Photo by Josh Hawkins

For me, the lockdown has been conflicting, a constant imbalance of freedom and frustration. Each day differentiates, at moments I’m running, taking the wild and the unpredictable in my stride; then with the smallest bad placement, the most minor of wrong footing, I stumble and find myself freefalling into the abyss of the unknown. Each day, I tiptoe the present, walking away from a past that I cannot and will not put to bed, towards a future where my dreams seem difficult to see.

My life, like most of the world, has been put on pause. I’ve been taken away from my normality and the routines that I’ve carefully primed to keep my anxieties at bay and dropped in a parallel existence that is out of my control. I’m left stranded, covering my face from the dust that billows around me, peering through my fingertips to witness my hopes and dreams running away into the distance with a girl that once looked just like me.

Prior, I lived a life that pummelled full-steam ahead, a dreamer/a doer/a workaholic/an artistic freelancer. With tailwinds against me, my first 3 years of professional life have felt like a constant uphill struggle. I was battling against organisations and jumping over, above and beyond for opportunities. Searching for the highest rock to stand upon and scream from the top of my lungs that this 5ft3 blonde female is valid and worthy and deserves your respect. Slowly I built my camp, and I found my people; lit by candlelight, we created our beauty. And now the smoke burns from the wick, and it’s not just the camp but the whole mountain that has fallen with me.

The destruction extends beyond our industry. We’re experiencing a global collective suffering. In every home, we are aware of our sacrifices, of the moments we’ve lost, of the dreams and the hopes that will set with the sun and rise in a whole new world. What will we gain? How much have we actually lost? Which relationships, both personal and professional, will remain? Among the flurry of emotions, grief is a constant. I grieve the life I had before, and I long for a normality that no longer exists. I miss my home, my work, my colleagues, my plans for the future. In a neglected industry with a now unstable income, what once seemed like irrational fears are now very much my reality.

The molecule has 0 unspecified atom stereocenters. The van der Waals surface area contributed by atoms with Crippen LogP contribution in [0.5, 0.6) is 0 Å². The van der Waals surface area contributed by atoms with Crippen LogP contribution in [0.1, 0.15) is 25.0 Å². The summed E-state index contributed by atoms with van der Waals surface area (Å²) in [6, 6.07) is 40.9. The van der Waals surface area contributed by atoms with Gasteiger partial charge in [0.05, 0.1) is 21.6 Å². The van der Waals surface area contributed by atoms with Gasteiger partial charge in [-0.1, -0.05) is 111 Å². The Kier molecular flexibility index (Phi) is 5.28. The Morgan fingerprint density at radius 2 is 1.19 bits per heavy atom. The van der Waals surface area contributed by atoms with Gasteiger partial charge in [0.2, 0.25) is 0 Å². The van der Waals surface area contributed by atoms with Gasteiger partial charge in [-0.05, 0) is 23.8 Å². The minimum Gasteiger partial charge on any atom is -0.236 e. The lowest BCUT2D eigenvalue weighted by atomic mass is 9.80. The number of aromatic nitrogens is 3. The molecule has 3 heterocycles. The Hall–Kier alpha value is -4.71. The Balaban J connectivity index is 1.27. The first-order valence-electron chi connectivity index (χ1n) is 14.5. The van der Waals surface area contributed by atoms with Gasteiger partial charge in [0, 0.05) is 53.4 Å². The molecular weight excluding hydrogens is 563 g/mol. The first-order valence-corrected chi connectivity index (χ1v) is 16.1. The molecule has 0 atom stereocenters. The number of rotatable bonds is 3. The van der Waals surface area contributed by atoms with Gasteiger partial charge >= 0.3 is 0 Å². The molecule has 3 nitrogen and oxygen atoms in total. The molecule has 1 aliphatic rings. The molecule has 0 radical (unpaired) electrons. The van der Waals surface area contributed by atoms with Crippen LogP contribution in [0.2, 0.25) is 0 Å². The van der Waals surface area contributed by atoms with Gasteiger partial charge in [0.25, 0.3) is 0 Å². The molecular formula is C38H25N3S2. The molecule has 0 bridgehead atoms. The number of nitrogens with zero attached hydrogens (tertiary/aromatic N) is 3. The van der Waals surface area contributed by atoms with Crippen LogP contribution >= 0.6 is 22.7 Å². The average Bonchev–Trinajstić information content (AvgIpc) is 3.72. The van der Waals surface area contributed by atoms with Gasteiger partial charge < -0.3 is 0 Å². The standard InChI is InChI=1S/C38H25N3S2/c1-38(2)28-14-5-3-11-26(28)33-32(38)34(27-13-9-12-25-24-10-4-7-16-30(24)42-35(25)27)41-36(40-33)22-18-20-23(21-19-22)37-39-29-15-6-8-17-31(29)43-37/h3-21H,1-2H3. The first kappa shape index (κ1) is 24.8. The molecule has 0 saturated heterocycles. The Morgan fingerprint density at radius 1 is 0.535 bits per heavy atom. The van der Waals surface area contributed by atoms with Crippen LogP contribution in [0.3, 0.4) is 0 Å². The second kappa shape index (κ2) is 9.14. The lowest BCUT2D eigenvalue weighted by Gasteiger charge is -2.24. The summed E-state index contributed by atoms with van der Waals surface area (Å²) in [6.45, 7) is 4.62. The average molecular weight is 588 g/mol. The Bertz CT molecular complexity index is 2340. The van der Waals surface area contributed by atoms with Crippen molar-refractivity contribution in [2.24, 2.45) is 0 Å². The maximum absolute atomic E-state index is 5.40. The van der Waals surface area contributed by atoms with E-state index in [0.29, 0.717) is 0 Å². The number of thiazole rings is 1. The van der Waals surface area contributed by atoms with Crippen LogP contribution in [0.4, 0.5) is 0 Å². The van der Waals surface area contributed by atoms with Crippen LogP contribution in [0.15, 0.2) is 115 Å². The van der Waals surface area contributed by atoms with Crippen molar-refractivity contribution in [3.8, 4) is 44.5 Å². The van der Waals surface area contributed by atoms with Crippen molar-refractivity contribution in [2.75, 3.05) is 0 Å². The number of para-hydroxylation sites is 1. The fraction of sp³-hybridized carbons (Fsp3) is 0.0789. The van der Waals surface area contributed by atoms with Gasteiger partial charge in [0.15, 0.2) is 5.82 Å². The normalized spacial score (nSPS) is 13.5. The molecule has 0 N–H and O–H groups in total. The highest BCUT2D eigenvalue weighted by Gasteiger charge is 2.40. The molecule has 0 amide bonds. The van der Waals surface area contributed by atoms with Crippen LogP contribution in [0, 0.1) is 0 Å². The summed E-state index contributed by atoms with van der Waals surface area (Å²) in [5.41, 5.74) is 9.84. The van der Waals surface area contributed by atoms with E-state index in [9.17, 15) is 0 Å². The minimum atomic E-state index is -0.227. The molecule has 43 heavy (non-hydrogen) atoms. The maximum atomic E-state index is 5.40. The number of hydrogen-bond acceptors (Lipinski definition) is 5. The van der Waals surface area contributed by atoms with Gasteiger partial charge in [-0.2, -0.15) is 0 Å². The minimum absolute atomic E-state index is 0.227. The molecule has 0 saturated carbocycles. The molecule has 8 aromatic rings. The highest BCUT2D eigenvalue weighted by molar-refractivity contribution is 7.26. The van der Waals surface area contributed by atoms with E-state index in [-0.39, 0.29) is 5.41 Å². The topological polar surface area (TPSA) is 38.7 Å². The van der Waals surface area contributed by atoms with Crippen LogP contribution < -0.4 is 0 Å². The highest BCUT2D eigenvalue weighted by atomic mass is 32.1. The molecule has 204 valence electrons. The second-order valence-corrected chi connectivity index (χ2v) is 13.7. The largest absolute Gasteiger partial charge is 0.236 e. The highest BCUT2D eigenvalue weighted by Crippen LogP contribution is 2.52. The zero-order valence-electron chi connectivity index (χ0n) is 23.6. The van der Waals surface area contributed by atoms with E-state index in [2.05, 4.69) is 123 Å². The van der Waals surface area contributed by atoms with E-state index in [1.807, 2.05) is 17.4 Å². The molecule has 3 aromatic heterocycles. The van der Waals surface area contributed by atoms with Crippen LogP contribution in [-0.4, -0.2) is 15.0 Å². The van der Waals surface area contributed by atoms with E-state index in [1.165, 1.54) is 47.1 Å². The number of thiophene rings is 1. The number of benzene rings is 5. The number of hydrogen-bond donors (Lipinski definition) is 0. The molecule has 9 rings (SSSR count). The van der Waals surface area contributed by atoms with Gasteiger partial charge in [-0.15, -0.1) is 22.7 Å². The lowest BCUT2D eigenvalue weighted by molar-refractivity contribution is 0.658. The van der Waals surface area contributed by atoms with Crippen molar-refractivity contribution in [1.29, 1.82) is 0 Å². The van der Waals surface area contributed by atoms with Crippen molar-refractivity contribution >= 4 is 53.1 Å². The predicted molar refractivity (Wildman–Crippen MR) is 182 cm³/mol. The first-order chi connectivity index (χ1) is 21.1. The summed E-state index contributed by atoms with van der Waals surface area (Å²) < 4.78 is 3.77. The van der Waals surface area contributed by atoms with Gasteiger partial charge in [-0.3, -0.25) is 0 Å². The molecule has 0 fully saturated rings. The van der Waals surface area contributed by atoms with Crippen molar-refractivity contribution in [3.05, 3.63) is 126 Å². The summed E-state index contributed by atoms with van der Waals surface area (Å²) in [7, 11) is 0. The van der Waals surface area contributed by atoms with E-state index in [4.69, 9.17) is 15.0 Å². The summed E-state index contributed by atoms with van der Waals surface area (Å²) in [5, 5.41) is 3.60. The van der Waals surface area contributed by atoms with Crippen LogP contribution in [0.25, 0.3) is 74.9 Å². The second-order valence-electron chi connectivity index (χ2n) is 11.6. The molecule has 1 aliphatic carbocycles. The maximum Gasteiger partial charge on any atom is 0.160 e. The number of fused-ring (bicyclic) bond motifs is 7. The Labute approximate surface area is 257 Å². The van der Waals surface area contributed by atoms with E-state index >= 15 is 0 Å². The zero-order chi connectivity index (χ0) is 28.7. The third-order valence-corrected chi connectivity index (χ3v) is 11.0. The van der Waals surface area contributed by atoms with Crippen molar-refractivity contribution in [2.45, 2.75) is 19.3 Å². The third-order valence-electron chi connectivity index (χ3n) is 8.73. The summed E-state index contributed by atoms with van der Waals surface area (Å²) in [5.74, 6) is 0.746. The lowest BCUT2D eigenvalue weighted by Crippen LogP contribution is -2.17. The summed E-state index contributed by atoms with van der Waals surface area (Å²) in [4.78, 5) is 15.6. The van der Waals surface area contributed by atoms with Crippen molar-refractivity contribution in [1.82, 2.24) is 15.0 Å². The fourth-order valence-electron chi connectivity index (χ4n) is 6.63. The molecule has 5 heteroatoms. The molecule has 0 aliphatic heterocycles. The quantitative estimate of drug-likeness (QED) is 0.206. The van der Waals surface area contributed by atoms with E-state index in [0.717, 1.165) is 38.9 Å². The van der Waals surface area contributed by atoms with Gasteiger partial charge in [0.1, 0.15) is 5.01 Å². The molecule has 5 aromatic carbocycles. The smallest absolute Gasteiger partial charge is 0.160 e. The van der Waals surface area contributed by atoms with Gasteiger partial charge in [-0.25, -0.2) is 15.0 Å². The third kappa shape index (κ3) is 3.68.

Often, I question why I find solace in my helplessness, how someone who grips onto control can be okay with the choice being taken out of their hands. Perhaps it has quietened my mind, forced me to find the courage to shut the door on my inner demons. To turn away their fear and belittlement and dispose of their bullying. I haven’t failed, I’ve had the choice taken away from me. I can just try to do my best, and my best changes with every day that comes.

Some days I’m a whirlwind, I’m a game-changer, I’ve woken up a step ahead of the game. I can see the picture clear as day. Others, I stumble, tripping in shoes that are too big for me, unable to keep up, I sit defeated on the floor. And some days clarity, reasoning and acceptance leave and I’m not present for the day at all.

And where do I seek comfort? The tools I need to soothe and realign me. Well, I find it in pawprints, the stick-clad path of a companion whose affection has no bounds. I hear it in the presence of my siblings as they stride with me, pain and acceptance crunching underfoot as they embark on their own path. My comfort is the tangible, the warmth of my partner’s hand that holds my balance, physically reminding me that he is here, and that is what it matters. Peace sits in fresh footprints, big and small that trek this journey with me. Tracks that take me past my loved ones’ front doors, seeing flowers in their windows, hearing laughter and music pour out of the gaps between bricks and mortar. Safely cooped up in their own nests. Our paths crossing, albeit briefly, as our hands wave at each other across the street, and our hearts flood the silent roads with love.

Anna Holmes from Northern Rascals